Patrick A. Lee, Naoto Nagaosa, and Xiao-Gang Wen. “Doping a Mott insulator: Physics of high-temperature superconductivity.” Reviews of Modern Physics 78, no. 1 (2006): 17.

Superconductivity: Cuprates

The discovery of high-temperature superconductivity (in 1986) by Bednorz and Müller in Ba-doped (hole doped) perovskite La-Cu-O system represented a significant paradigm shift in our understanding of the nature superconductivity owing (primarily) to the break down of Fermi liquid theory in the normal state. Well, heavy-fermion superconductors, despite their unconventionality, did not (relatively) attract as much attention, especially outside the superconductivity community, probably because they fell under the “low-temperature” superconductor category. Some of the most conceptually challenging (and/or puzzling) features of cuprate superconductors are the dominant role of electron-electron interactions, the microscopic origin of the unconventional superconducting gap structure (d-wave), and the existence of a “pseudogap phase” in the normal state.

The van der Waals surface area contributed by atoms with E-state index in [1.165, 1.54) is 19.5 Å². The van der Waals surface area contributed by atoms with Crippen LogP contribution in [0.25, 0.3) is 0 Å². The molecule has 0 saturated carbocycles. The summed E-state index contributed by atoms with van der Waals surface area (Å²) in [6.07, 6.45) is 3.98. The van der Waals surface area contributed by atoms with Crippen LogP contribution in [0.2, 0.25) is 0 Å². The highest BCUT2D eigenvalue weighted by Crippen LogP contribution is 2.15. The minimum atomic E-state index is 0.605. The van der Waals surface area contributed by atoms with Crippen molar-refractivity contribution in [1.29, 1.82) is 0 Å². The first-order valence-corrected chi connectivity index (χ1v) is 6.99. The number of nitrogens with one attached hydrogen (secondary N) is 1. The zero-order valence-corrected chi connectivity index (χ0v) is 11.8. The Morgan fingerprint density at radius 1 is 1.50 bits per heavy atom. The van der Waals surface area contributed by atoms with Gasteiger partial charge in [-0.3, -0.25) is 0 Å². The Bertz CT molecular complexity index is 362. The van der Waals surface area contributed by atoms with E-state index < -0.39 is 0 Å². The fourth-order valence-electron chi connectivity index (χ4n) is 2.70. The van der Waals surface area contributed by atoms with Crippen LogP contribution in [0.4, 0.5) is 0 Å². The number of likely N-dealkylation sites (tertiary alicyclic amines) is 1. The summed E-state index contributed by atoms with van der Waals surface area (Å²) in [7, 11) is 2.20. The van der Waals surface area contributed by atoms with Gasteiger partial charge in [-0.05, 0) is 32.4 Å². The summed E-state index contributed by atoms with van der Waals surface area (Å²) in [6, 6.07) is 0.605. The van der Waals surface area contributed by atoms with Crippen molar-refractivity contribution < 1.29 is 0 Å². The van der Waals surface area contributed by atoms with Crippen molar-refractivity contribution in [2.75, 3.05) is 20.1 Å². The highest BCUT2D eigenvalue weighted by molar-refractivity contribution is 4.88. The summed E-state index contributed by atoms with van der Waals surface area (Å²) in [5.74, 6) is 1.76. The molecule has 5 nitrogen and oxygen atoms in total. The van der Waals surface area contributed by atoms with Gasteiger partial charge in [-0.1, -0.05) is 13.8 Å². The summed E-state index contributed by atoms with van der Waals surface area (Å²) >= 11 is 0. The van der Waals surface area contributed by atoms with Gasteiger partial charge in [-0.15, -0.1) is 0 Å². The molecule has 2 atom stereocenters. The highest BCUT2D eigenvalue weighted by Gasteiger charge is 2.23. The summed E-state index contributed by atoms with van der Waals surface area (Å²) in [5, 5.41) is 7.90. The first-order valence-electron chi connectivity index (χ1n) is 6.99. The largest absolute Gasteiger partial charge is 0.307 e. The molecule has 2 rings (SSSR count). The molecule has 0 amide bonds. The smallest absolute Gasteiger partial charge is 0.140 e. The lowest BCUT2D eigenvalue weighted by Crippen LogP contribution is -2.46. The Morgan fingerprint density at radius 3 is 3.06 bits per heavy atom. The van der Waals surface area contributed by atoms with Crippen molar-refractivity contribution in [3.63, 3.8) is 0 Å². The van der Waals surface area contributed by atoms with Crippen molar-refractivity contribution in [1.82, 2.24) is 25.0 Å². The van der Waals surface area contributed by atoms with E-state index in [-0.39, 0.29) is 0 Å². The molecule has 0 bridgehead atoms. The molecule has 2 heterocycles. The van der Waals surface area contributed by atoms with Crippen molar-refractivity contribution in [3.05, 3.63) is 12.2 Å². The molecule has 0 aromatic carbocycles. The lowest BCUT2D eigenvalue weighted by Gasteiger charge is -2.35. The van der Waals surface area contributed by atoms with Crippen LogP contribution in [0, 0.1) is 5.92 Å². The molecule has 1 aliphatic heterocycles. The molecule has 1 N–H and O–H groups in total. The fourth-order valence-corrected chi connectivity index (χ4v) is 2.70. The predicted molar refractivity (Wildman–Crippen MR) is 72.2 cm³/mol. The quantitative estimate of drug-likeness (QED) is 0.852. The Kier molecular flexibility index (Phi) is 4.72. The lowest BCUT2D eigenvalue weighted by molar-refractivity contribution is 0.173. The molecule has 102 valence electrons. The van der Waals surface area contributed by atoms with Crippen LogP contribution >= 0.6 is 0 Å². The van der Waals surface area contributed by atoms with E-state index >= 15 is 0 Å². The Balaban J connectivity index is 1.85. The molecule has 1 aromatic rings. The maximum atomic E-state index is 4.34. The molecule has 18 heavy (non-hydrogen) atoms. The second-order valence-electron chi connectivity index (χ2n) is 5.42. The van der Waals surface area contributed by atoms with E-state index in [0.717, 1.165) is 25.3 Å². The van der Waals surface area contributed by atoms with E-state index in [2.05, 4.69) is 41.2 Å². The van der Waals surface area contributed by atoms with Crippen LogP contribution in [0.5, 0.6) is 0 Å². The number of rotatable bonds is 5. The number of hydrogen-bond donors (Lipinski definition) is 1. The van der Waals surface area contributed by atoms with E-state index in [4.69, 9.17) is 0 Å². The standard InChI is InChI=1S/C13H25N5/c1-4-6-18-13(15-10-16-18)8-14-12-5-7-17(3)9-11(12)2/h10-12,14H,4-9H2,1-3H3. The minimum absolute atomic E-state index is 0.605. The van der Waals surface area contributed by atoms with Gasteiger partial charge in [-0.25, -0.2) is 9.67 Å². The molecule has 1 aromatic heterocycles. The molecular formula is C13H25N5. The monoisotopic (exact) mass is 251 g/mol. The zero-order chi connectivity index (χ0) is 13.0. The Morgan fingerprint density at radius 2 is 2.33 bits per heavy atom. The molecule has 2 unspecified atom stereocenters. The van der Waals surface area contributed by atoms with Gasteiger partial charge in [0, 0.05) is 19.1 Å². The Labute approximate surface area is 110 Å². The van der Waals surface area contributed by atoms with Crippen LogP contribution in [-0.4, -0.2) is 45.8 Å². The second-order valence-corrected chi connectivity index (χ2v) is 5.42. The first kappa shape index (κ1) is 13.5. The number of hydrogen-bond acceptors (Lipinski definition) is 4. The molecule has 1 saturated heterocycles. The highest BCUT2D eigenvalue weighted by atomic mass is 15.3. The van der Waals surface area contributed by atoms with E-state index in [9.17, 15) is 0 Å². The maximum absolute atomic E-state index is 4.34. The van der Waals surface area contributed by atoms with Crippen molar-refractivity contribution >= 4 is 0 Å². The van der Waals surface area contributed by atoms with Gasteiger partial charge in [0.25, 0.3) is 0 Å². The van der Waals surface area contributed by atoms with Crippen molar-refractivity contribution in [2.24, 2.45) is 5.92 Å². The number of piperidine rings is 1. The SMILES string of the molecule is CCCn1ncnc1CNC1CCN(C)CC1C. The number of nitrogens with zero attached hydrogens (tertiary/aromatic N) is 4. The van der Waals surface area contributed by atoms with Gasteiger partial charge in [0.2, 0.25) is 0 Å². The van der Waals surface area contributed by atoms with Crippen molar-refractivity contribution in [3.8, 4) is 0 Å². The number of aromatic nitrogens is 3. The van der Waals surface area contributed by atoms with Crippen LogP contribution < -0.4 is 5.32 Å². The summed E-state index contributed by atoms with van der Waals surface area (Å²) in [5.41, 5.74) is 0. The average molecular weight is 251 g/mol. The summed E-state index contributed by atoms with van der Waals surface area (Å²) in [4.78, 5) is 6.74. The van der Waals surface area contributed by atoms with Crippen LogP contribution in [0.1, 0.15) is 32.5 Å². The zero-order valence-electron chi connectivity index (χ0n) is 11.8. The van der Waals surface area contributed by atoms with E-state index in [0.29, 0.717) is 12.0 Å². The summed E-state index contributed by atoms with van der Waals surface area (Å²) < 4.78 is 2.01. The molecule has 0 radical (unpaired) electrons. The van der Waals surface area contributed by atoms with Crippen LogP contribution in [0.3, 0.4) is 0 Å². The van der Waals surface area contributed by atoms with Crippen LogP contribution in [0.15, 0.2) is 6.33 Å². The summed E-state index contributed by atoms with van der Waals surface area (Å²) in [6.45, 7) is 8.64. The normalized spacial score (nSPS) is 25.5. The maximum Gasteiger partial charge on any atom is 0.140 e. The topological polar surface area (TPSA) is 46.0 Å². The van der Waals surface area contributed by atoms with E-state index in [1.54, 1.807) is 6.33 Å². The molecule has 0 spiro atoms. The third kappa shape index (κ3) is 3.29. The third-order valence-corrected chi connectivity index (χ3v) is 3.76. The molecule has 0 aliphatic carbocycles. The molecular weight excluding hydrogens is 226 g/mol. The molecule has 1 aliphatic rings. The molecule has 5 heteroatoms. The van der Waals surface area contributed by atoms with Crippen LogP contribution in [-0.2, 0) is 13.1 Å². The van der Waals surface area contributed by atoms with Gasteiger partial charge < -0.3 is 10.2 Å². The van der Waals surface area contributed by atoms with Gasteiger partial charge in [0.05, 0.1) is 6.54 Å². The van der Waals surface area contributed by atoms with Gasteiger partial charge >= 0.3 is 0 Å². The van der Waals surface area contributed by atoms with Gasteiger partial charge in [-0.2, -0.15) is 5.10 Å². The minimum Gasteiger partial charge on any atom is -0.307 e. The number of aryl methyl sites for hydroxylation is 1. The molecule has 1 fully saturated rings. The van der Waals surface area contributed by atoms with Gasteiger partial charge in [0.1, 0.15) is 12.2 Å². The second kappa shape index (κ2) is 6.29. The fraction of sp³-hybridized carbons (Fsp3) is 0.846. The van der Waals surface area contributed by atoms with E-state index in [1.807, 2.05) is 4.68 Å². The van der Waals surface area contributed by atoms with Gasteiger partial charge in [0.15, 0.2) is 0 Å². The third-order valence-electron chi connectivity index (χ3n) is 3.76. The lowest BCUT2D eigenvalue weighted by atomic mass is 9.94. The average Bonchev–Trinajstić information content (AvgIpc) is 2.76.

This part will cover the phenomenology and contending theories of high-temperature superconductivity in the cuprates. The above article nicely summarizes the experimental and theoretical efforts aimed at understanding the universal phase diagram of cuprate superconductors, mainly focusing on antiferromagnetic, superconducting (in the so-called underdoped regime), and the pseudogap regions. A decent portion of this article focuses on a spin-liquid interpretation of certain properties of cuprates. The constrained Hilbert space of these systems can be studied using SU(2) gauge theories. This is where Shu-Ping's talk on spin-liquids might come in handy, while, at the same time, illustrating the placement of its contents into the “big picture.”

The presentation slides for this journal club meeting can be found in the PDF file here. The PDF slides are only in the reading mode; they do not contain any animations. The original PowerPoint slides with animations can be found here. If you notice any typos or scientific inaccuracies in the slides, I would be grateful if you could bring them to my attention by sending me an email.